every first wednesday of each month, i get together with a group of other local pastors. fwiw, these folks can be characterized as: missional, emerging, churchplanters and other misfits. this group unofficially began about four years ago because a couple of us were very lonely and isolated; wondering to ourselves if we were the only crazy and stupid people in the larger seattle area. with no particular agenda, we migrate to different host locations and attempt to grow in friendship, loose accountability, and our love for the Kingdom. we share our values, struggles and joys, and make fun of each other.
the group fluctuates from 5 to 15. since its inception, there’s been a core group of about four: myself, eric likkel (emmaus road in belltown), karen ward (church of the apostles in fremont), and dwight friesen (faculty at mars hill graduate school and pastor at quest.nu in the eastside). we get together with no particular agenda but every time, our conversations are rich and stimulating. yesterday, our conversations bounced around from urban involvment, what it means to speak against culture, meaning of the ‘gospel,’ and the cross and suffering; we also had the privilege of hearing from several new visitors to the group either sprouting or sustaining ‘ministry’ in belltown and downtown tacoma.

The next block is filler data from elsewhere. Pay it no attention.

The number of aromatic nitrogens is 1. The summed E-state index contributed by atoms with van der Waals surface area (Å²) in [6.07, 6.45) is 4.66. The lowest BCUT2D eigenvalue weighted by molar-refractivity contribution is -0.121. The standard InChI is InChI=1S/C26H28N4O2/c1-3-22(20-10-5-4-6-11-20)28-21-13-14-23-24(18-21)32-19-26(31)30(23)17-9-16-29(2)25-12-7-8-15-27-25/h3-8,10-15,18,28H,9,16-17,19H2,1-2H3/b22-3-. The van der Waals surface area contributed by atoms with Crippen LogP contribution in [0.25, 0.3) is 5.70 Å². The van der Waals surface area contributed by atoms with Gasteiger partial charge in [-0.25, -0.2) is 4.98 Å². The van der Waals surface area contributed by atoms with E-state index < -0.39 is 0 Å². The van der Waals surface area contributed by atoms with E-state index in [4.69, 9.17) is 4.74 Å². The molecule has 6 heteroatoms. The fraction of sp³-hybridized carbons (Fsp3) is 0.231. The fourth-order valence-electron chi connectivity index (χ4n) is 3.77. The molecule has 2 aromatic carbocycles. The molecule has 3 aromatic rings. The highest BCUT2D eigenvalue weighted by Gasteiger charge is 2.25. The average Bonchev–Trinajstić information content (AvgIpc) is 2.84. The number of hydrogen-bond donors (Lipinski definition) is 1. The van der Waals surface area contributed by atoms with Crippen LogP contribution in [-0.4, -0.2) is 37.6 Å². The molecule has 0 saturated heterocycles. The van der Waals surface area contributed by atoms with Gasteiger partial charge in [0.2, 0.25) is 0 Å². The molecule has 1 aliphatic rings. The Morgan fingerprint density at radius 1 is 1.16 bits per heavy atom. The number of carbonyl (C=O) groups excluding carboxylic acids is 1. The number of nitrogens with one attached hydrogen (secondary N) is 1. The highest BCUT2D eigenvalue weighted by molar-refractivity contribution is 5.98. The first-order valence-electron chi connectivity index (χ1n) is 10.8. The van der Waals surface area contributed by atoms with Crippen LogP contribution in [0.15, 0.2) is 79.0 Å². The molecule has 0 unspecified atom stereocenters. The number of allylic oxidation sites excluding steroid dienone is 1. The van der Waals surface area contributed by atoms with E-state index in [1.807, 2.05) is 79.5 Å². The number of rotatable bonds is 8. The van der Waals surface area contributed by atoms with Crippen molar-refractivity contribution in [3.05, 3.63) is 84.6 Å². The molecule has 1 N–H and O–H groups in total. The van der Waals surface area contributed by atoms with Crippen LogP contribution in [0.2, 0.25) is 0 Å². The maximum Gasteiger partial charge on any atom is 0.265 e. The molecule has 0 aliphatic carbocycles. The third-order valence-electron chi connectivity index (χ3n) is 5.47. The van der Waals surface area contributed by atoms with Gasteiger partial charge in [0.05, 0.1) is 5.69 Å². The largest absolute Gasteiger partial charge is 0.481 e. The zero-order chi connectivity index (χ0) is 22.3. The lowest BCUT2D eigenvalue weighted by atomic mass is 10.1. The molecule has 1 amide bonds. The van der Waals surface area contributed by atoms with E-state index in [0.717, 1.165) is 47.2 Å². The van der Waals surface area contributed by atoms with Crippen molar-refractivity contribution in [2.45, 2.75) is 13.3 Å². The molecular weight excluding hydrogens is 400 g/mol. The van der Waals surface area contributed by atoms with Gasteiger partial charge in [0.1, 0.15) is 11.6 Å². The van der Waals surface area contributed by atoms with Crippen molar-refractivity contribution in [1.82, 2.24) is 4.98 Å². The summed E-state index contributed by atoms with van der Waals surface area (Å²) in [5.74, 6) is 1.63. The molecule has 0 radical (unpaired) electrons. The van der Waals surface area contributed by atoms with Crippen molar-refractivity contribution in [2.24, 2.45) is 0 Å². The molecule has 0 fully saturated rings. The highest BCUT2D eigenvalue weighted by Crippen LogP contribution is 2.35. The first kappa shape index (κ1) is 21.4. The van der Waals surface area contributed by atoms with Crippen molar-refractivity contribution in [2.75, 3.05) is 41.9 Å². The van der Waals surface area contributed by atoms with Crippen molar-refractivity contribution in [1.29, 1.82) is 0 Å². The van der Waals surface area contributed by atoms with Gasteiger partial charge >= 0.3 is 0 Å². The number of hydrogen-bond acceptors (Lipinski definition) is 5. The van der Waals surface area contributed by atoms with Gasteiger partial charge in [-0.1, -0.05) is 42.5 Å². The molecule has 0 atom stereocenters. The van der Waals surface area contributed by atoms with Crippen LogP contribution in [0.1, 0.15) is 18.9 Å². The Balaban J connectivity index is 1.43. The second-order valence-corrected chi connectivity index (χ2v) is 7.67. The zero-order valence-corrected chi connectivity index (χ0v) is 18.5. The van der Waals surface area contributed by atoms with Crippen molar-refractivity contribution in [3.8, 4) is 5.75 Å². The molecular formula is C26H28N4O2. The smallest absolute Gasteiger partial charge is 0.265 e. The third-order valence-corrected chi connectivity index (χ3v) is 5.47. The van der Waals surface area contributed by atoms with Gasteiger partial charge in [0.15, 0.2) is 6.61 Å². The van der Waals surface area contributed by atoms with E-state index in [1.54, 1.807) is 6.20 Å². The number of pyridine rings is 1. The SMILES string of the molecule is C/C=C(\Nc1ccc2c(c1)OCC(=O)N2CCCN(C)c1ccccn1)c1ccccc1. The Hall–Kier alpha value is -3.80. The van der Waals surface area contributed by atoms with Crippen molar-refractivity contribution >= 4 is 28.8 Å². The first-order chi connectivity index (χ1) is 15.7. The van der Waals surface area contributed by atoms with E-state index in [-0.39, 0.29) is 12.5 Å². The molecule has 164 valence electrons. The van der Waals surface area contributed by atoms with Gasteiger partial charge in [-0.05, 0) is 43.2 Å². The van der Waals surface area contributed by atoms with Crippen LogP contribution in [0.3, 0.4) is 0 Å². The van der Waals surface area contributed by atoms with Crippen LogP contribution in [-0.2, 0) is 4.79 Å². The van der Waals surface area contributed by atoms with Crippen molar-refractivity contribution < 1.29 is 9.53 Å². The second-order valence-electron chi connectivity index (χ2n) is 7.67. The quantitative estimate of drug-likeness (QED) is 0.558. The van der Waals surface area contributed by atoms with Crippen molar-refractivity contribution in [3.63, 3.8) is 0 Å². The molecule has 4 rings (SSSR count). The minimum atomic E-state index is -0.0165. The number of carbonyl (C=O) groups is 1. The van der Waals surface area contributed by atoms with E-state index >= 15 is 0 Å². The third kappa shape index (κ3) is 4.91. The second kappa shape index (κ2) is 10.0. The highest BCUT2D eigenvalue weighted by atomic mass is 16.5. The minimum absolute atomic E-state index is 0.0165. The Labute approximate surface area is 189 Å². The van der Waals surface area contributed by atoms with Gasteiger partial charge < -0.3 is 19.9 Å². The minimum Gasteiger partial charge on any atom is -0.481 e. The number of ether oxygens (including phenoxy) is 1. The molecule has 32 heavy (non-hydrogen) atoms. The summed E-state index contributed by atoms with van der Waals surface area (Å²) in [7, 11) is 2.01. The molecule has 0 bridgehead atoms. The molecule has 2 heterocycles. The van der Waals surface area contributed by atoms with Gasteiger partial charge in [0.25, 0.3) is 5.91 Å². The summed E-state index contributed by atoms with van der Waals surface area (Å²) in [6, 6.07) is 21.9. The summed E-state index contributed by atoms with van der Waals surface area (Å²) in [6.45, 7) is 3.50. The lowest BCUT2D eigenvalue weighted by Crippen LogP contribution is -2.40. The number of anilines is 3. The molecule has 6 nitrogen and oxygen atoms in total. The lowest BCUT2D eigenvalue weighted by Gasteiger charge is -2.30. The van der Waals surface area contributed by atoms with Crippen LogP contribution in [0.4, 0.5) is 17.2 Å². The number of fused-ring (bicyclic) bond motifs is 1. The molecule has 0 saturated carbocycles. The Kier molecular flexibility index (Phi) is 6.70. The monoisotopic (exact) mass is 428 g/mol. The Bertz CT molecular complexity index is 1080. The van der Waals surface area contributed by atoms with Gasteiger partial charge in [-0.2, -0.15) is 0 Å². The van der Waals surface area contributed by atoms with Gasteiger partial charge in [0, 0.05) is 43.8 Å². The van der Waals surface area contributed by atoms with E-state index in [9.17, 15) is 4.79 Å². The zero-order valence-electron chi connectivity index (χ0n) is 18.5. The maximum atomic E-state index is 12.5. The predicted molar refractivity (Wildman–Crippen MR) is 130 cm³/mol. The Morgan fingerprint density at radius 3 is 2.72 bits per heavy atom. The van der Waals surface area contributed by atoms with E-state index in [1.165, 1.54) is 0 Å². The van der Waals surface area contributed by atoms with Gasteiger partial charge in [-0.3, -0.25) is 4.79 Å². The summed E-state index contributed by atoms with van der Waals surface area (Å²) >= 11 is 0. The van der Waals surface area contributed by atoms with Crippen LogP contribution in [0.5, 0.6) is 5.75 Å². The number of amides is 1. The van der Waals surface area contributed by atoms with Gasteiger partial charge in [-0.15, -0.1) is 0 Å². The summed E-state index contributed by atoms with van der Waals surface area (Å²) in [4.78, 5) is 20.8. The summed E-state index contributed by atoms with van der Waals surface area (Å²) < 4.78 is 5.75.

when you check out our website which hasn’t been updated in about four years, it’s amazing because i have no idea where most of those people are anymore on that list. life happens and so, people come and go. almost every meeting, we have new visitors including new churchplanters. while i am VERY excited to have other missional planters and pastors joining the journey, i honestly wonder how many of them will be around a year from now. hopefully, all of them. i sincerely do.
that’s probably one of the unknown factors of ‘emerging churches’ or younger pastors – our fortitude has yet to be tested like that of previous generations. it’s not that say that we don’t know suffering, ordeals, struggles, and opposition because that would be inaccurate but the prevailing question for me deals with our sense of idealism – which, in my humble opinion, is the strength and achilles of the so called emerging church movement. what happens when our incredible and beautiful sense of idealism is confronted by reality?